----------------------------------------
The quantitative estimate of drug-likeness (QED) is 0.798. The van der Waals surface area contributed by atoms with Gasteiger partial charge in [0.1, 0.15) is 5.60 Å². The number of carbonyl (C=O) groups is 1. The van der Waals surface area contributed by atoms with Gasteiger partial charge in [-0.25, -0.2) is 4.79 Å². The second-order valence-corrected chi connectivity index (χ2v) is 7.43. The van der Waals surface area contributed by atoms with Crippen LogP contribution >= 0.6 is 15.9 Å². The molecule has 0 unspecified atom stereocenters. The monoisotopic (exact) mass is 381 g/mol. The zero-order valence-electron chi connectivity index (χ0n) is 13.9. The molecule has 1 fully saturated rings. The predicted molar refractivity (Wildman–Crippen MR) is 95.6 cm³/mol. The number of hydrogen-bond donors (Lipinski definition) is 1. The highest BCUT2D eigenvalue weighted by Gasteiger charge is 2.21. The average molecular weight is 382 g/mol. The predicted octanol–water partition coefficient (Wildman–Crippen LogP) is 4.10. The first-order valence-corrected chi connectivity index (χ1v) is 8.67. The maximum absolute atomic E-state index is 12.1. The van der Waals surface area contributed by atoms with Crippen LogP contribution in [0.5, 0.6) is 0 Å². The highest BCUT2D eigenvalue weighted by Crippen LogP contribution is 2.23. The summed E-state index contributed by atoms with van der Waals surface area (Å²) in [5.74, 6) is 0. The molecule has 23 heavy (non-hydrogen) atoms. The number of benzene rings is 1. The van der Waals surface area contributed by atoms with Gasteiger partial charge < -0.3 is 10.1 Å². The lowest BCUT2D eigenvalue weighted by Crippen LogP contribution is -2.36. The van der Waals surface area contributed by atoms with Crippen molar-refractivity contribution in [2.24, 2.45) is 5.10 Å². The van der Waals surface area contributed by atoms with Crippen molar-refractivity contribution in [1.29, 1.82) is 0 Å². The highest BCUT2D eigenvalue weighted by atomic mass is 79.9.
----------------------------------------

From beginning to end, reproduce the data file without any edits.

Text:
The quantitative estimate of drug-likeness (QED) is 0.798. The van der Waals surface area contributed by atoms with Gasteiger partial charge in [0.1, 0.15) is 5.60 Å². The number of carbonyl (C=O) groups is 1. The van der Waals surface area contributed by atoms with Gasteiger partial charge in [-0.25, -0.2) is 4.79 Å². The second-order valence-corrected chi connectivity index (χ2v) is 7.43. The van der Waals surface area contributed by atoms with Crippen LogP contribution >= 0.6 is 15.9 Å². The molecule has 0 unspecified atom stereocenters. The monoisotopic (exact) mass is 381 g/mol. The zero-order valence-electron chi connectivity index (χ0n) is 13.9. The molecule has 1 fully saturated rings. The predicted molar refractivity (Wildman–Crippen MR) is 95.6 cm³/mol. The number of hydrogen-bond donors (Lipinski definition) is 1. The highest BCUT2D eigenvalue weighted by Gasteiger charge is 2.21. The average molecular weight is 382 g/mol. The predicted octanol–water partition coefficient (Wildman–Crippen LogP) is 4.10. The first-order valence-corrected chi connectivity index (χ1v) is 8.67. The maximum absolute atomic E-state index is 12.1. The van der Waals surface area contributed by atoms with Crippen LogP contribution in [0.5, 0.6) is 0 Å². The highest BCUT2D eigenvalue weighted by Crippen LogP contribution is 2.23. The summed E-state index contributed by atoms with van der Waals surface area (Å²) in [5.74, 6) is 0. The molecule has 23 heavy (non-hydrogen) atoms. The number of benzene rings is 1. The van der Waals surface area contributed by atoms with Gasteiger partial charge < -0.3 is 10.1 Å². The lowest BCUT2D eigenvalue weighted by Crippen LogP contribution is -2.36. The van der Waals surface area contributed by atoms with Crippen molar-refractivity contribution in [2.24, 2.45) is 5.10 Å². The van der Waals surface area contributed by atoms with Crippen molar-refractivity contribution in [1.29, 1.82) is 0 Å². The highest BCUT2D eigenvalue weighted by atomic mass is 79.9.